See preceding note.
As demonstrated at the end of the second section of the current article, this identification with the god-king
Horus did not prevent the deceased king being identified with Osiris as well.
According to Ikram and Dodson, The Mummy in Ancient Egypt, 185, this piece might have belonged to
Spencer, Tell el-Balamun, 30.
To the remains of Prince Harnakhts burial belonged two bronze human eyes with adhering pieces of gold
leaf, indicating that his cartonnage was human headed: Montet, Kmi 9, 26 n.1.
See R. van Walsem, The Coffin of Djedmonthuiufankh in the National Museum of Antiquities at Leiden
(Leiden, 1997), 3501 discussing purely divine/royal attributes in the hands of private individuals Besides the
usurpation of royal themes, royal attributes were also blatantly integrated into the private sphere.
2009 falcon-headed coffins 81
of which the Libyan ruling class attached greater value to tribal lineage titles, such
as (great) chiefs of the Ma,65 rather than to Egyptian ones; for the members of the
Libyan upper class, King of Upper and Lower Egypt was simply a title,66 though an
imposing one. Consequently, in their conception, royal attributes did not in themselves
represent exclusive supreme power. That could easily lead to the appropriation of
royal attributes by royal kinsman and other high-ranking individuals, especially in a
fairly distant location like Tell el-Balamun.


It may be stated that none of the known funerals containing falcon-headed mummy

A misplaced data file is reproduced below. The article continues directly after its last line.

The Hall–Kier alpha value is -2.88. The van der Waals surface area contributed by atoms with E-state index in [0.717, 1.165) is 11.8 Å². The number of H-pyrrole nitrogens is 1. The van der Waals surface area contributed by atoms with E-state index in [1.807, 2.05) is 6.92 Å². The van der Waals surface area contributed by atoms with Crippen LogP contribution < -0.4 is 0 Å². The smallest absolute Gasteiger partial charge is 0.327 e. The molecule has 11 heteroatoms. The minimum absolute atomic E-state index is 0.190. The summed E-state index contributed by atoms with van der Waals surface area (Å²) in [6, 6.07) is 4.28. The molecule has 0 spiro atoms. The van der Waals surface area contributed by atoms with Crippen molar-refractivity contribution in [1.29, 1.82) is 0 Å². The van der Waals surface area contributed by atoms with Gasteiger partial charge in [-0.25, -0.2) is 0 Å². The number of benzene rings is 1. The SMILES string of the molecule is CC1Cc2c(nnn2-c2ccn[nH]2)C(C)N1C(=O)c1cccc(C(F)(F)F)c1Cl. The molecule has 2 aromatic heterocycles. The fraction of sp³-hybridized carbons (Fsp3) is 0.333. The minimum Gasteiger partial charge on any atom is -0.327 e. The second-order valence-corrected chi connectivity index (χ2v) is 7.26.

cases is from a date preceding the reign of Osorkon I, whereas two of the royal burials
involved can be dated with certainty to the reign of Osorkon II, as can a third one, the
burial of Shoshenq IIa, with some reservations. Therefore it is not impossible that
the occurrence of such royal mummy casings was confined to the reign of OsorkonII,
or survived it for only a short time. In either case, it may be assumed that the falcon
head in royal burials (in the north of Egypt) fell into disuse before the reign of Pamiu,
whereas in burials of non-royal individuals falcon-headed coffins might have occurred
for somewhat longer, though there is no evidence to decide on this.
Notwithstanding the occurrence of falcon-headed coffins and cartonnages in burials
of non-royals in the Libyan period, it may be stated that they were essentially royal
attributes, emphasising the solar aspect of Osiris-Re, while at the same time defining
the kings posthumous aerial role as the incarnation of the king-god Horus.


After this paper went to press I visited the New Egyptian Museum on the Museums-
insel in Berlin and on that occasion the curator Klaus Finneiser most kindly showed
me the head of the cartonnage M 13465 in the coffin depot of the museum. That
gave me the opportunity to view parts of the decoration which are not visible on any
of the available photographs of the piece. On the back of the head a falcon is shown
from behind with the head, adorned with a sun disk, turned to the right; from behind
each of the outstretched wings a ceremonial fan sticks out and in its talons on both
sides of the tail shen-rings are held. To the right of this falconon the proper right
side of the cartonnagea barque is shown with a child god squatting on a lotus
flower inside a sun disk; in front of the barque an ankh-sign is depicted. This barque
and ankh-sign constitute the counterpart of a similar motif on the proper left side:
the barque with a baboon inside the moon disk with crescent (not a sun disk) and
the ankh-sign in front of it, as referred to in the paper. It may be assumed that the
foremost part of the right-hand side (the part before the ankh-sign), which is now
completely denuded, had been decorated in a similar way as its left-hand counterpart
(the ba-bird and winged uraeus).

R. K. Ritner, Fragmentation and Re-integration in the Third Intermediate Period, in Broekman, Demare,
and Kaper (eds), The Libyan Period in Egypt, 336.
M. A. Leahy, The Libyan Period in Egypt: An Essay in Interpretation, Libyan Studies 16 (1985), 59.